Twice a year, Barnes and Noble becomes the cinephile’s favorite place on Earth when they mark all of their Criterion Collection titles 50 percent off.
For the unfamiliar, the Criterion Collection is a prestige home video company that releases and re-releases “important classic and contemporary films.” They’re the company known for popularizing bonus features, commentary tracks, special edition artwork, and remastered picture and sound.
Oh, and they’re almost single-handedly responsible for making sure that important foreign films remain available in the U.S.
They are, quite possibly, the most important film-related company of the last 50 years. They’re tastemakers, archivists, and more than anything else, educators.
In fact, had I never fallen in love with the Criterion Collection, I’d likely never have attempted to make a film of my own. And I probably would never have studied film to the degree I have.
In the last 36 years, Criterion has released well over a thousand titles and, like most cinephiles, I’ve at least read about every single one of those films.
Also, like most cinephiles, I collect Criterion titles, which tend to be quite pricey. The average Blu-ray starts at $40 while DVDs start at $30. Box sets usually range from $80 to $200. That’s a lot of money to spend on what a lot of folks think is an archaic indulgence.
And so when the Barnes and Noble sale hits, film fans show up.
While I could easily write about literal hundreds of Criterion titles I’d endorse, I’m going to limit myself to six titles.
Me and You and Everyone We Know
Director: Miranda July
The one-of-a-kind outsider dramedy from first time writer/director Miranda July helped to establish her as one of the most unique creative voices of her generation.
Beautifully designed, poetic, and featuring some of the most unexpected and memorable dialogue ever, Me and You is a true indie classic, featuring then-unknown actors and shot on an early digital cinema camera you can now buy on eBay for about $600.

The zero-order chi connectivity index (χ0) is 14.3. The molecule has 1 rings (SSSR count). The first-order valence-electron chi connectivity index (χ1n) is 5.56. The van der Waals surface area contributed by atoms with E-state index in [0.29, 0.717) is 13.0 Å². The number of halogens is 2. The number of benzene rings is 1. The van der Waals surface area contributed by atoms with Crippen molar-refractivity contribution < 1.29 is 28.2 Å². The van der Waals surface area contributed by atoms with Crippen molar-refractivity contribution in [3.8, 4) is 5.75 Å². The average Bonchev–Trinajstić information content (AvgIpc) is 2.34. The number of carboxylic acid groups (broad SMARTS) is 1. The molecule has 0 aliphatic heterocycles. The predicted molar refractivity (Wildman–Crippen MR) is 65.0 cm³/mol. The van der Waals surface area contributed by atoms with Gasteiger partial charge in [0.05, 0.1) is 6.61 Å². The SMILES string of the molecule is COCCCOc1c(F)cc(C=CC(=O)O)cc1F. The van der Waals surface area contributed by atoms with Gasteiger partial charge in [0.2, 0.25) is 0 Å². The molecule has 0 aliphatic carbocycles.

Here’s hoping July is someday able to live up to the promise of this film. Look out for her third feature, Kajillionaire, coming out this fall.
Eric Rohmer’s Six Moral Tales
director: Eric Rohmer
Briefly released on DVD, this Blu-ray reissue is essential viewing for the hyper-literate cinephile.
Featuring six feature films released between 1963 and 1972, Rohmer’s work here is philosophical, calm, gorgeous, articulate, and unflashy. They are existential character studies about, well, men and women. There’s nothing quite like this set of films in the history of cinema.
John Cassavetes: Five Films
director: John Cassavetes
Most days I call John Cassavetes my favorite director.
He’s not, but his influence on cinema language is so great — especially in regards to what I personally find valuable about the artform — that I hold very romantic feelings about him and his work. This box set is the reason for those feelings.
In addition to a three-hour documentary about JC called A Constant Forge, you get five of his most essential works, including The Killing of a Chinese Bookie, Shadows, Faces, Opening Night, and the all-time great A Woman Under the Influence.
These are the films that invented independent cinema.
director: Krzysztof Kieslowski
Often considered to be one of the greatest achievements in cinema history, Kieslowski’s Dekalog collects 10 one-hour films based on The Ten Commandments. This collection also includes the full-length cuts of A Short Film About Killing and A Short Film About Love.
If you’ve not yet committed a couple of weeks of your life to Krzysztof Kieslowski’s masterpiece, then I’d suggest that you’ve not yet lived. It’s a religious experience.
Mikey and Nicky
director: Elaine May
A gritty gangster-ish buddy flick starring John Cassavetes and Peter Falk about two friends running from a mob hitman. SOLD.
While Elaine May did a lot of great work over her storied career, Mikey and Nicky might stand as her most important single work. Ned Beatty, M. Emmet Walsh, William Hickey, and Sanford Meisner all co-star in this often overlooked American masterwork.
Until the End of the World
director: Wim Wenders
Of all the great films mentioned, this is the one I’m the most excited about. Wim Wenders is one of the most interesting directors ever. While he is best known for Paris, Texas and Wings of Desire (both great, and both also released by Criterion), I’d suggest that Until is his most important film.
Initially a 158-minute arthouse flop that came out in late 1991, this release is the version of the film Wenders wanted.
Clocking in at just under five hours, this gorgeous, Robby Mueller-shot futurist road film’s plot and style is too expansive to cover in this week’s column. It’s one of the best Criterion releases ever.
Did you pick up anything at this summer’s Criterion sale? Are there titles you want to tell me about? Is there a movie you wish Criterion would reissue?
Send all your Criterion Collection-related thoughts my way at firstname.lastname@example.org.
Connect with us: